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Five months after the events at Evangeline, Charlie Cates and her boyfriend Noah are anticipating the birth of their baby daughter in Texas.Their excitement about the future is tempered, however, by a recurring nightmare Charlie has about getting shot in the belly while showering. Is her dream simply the product of an anxious mind, or is it a premonition, a message that shFive months after the events at Evangeline, Charlie Cates and her boyfriend Noah are anticipating the birth of their baby daughter in Texas.Their excitement about the future is tempered, however, by a recurring nightmare Charlie has about getting shot in the belly while showering. Is her dream simply the product of an anxious mind, or is it a premonition, a message that she and her daughter are in danger?When Charlie learns that the mother who abandoned her as a toddler, is the victim of a double murder in Arizona, she thinks it has nothing to do with her. Yet the other victim—a half-sister Charlie never knew she had—has left behind a child, a little girl who speaks to Charlie in her dreams.Convinced that she must help her orphaned niece, Charlie travels with Noah to Arizona, where she must confront her own painful ties to her mother … and untangle a web of secrets that will reveal the truth of her own nightmare....

Title : The Shimmering Road
Author :
Rating :
ISBN : 9781473517981
Format Type : ebook
Number of Pages : 476 Pages
Status : Available For Download
Last checked : 21 Minutes ago!

The Shimmering Road Reviews

  • Paromjit
    2018-12-06 08:12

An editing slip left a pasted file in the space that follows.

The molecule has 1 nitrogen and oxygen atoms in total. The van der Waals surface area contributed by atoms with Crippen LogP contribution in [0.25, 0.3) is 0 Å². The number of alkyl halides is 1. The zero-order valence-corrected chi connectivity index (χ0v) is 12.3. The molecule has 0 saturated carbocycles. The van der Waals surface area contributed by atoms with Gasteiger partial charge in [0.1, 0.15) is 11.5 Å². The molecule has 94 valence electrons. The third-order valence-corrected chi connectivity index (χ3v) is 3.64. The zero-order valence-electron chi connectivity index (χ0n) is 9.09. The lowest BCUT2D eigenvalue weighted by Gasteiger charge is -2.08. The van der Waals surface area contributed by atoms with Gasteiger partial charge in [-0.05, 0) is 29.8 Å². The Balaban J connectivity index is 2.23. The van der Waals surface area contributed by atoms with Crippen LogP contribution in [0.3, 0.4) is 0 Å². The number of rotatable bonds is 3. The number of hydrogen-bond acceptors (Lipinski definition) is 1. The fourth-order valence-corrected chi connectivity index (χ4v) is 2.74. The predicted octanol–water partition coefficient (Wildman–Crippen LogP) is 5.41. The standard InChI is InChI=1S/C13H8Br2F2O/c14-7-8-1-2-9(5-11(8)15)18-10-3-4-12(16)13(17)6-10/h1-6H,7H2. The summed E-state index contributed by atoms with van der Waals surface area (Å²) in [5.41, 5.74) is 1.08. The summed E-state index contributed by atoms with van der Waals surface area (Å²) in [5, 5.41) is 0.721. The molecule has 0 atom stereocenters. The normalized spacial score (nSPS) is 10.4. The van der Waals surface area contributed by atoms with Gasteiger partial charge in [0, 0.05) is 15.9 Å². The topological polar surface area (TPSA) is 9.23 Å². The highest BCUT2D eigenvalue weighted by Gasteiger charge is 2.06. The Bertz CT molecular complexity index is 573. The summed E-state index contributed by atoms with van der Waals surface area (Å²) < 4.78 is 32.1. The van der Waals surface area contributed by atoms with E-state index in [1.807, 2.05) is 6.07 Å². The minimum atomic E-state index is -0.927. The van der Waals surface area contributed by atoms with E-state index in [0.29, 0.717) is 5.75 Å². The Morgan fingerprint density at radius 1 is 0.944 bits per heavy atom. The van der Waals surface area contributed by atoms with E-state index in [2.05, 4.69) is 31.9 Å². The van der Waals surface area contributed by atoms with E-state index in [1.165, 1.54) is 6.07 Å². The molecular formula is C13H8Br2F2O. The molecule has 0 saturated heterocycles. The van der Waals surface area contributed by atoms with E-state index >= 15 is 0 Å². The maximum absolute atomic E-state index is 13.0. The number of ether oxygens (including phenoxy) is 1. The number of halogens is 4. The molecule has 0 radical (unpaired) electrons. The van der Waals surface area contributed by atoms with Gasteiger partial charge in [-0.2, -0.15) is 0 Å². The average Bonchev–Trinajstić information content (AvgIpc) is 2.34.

This is the second in the series but the first for me, I found it fine as a standalone. A heavily pregnant Charlie has ESP visions and premonitions. A recurring one is of her being shot in a shower which is disturbing her and her boyfriend, Noah. She is reluctant to settle in Sidalie, Texas, where Noah and his thriving business is based as there are too many reminders of Carmen, Noah's ex-wife. She sees a vision of a child running through a blood soaked scene, who turns out to be Micky, the daughter of Charlie's half sister Jasmine. It turns out that there has been a fatal double shooting of Jasmine and Charlie's long estranged addict mother, Donna in Tucson, Arizona.Charlie and Noah set off to see Micky, who has temporarily been placed in foster care. Noah is enthusiastic about adopting her, Charlie is far more ambivalent and has concerns about coping with a heavily traumatised child. She slowly gets to become aware of the circumstances involved in the shootings, and the characters involved in Jasmine's and Donna's life, such as Pam, her mother's partner and ex-cop, Teresa who runs a charity that her mother worked at, Micky's father, Ruben, residing in Mexico. It soon becomes clear that the adoption process is laborious and one that could take years. To speed the process up, Noah and Charlie consider moving to Arizona. A number of factors have Charlie intrigued and curious about who is behind the murders and she is not going to let this go. This leads to Charlie and Noah making trips to Mexico, further visions, encountering tremendous danger and a ruthless killer who has no intention of being caught.There is a strong sense of the desert location in Arizona, the heat and the pressurising and grim living conditions of people encountered in Mexico. We get a glimpse of the human face of US immigration policies as they affect real people and children, such a hot topic at the moment This is an atmospheric novel that immediately captured my interest with ease. Charlie has an interesting and complex backstory, she's lost a child, is a journalist, and experiencing the kind of problems ordinary people do. It is understandable that she is cautious about taking on Micky given how much she has on her plate, but when it comes down to it she is a good woman. I loved this book and recommend it highly to others. Thanks to Random House Cornerstone for an ARC.